# Decision Theory

The core idea of probabilistic decision theory in compbio is something like this.

Suppose that you are trying to predict a value for some variable, X. Your performance is being measured with reference to the true value of this variable, X'. The true value is assumed to be supplied as part of some reference/benchmark dataset; of course, for the purposes of prediction, you don't know X'.

The measurement is via some reward function R(X,X') that will be maximized when X=X' and will, in general, give high values if X is "similar to" X'. Of course, the precise definition of "similar to" is quite important and that's why you need decision theory.

Suppose you have a probabilistic model for X'. Let's write this as P(X'). The general idea of decision theory is to choose X as follows:

i.e. choose the solution that maximizes your *expected reward*.

Note that this is not, in general, the same as choosing the maximum likelihood (ML) solution, which is argmax P(X'). The only reward function for which the ML solution is the same as the optimal decision-theoretic solution is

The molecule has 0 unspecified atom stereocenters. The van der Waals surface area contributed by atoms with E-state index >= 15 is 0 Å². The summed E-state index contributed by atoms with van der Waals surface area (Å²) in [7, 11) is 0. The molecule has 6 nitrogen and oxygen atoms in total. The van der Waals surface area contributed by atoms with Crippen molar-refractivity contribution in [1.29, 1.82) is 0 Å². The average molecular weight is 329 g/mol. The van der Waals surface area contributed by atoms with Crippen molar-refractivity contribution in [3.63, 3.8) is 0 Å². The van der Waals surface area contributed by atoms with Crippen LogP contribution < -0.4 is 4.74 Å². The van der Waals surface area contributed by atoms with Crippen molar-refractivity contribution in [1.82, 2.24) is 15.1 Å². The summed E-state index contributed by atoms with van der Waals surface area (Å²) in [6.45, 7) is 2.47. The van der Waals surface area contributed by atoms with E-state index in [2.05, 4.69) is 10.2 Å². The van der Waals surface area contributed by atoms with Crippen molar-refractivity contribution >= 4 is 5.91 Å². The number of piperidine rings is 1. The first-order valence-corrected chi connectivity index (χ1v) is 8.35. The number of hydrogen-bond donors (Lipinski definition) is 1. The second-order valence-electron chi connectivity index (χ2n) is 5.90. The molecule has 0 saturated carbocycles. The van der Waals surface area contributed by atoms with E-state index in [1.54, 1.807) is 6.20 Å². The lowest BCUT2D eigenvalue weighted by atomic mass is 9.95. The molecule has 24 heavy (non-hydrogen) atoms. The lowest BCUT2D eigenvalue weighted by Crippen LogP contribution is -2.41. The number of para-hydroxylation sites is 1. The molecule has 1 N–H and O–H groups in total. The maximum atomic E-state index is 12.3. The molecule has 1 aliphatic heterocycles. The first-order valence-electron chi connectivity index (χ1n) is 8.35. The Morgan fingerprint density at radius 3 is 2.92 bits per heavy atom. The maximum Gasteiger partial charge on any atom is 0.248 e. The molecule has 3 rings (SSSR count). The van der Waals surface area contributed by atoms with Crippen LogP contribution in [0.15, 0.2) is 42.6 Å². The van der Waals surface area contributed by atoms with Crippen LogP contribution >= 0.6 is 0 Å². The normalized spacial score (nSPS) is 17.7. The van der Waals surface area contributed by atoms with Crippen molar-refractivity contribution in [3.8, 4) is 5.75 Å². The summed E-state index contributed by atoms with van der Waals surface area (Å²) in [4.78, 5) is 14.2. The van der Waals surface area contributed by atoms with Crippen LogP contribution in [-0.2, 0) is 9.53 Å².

**Failed to parse (lexing error): R(X,X') = \left\{ \begin{array}{rl} 1 & \mbox{if $X=X'$} \\ 0 & \mbox{if $X \neq X'$} \end{array} \right.**

Concrete examples of this can be found in the following alignment papers:

- Holmes & Durbin: Dynamic programming alignment accuracy.
*J. Comput. Biol.*1998;5:493-504. - Do
*et al.*: ProbCons: Probabilistic consistency-based multiple sequence alignment.*Genome Res.*2005;15:330-40. - Schwartz & Pachter: Multiple alignment by sequence annealing.
*Bioinformatics*2007;23:e24-9.

See also

-- Ian Holmes - 03 Oct 2007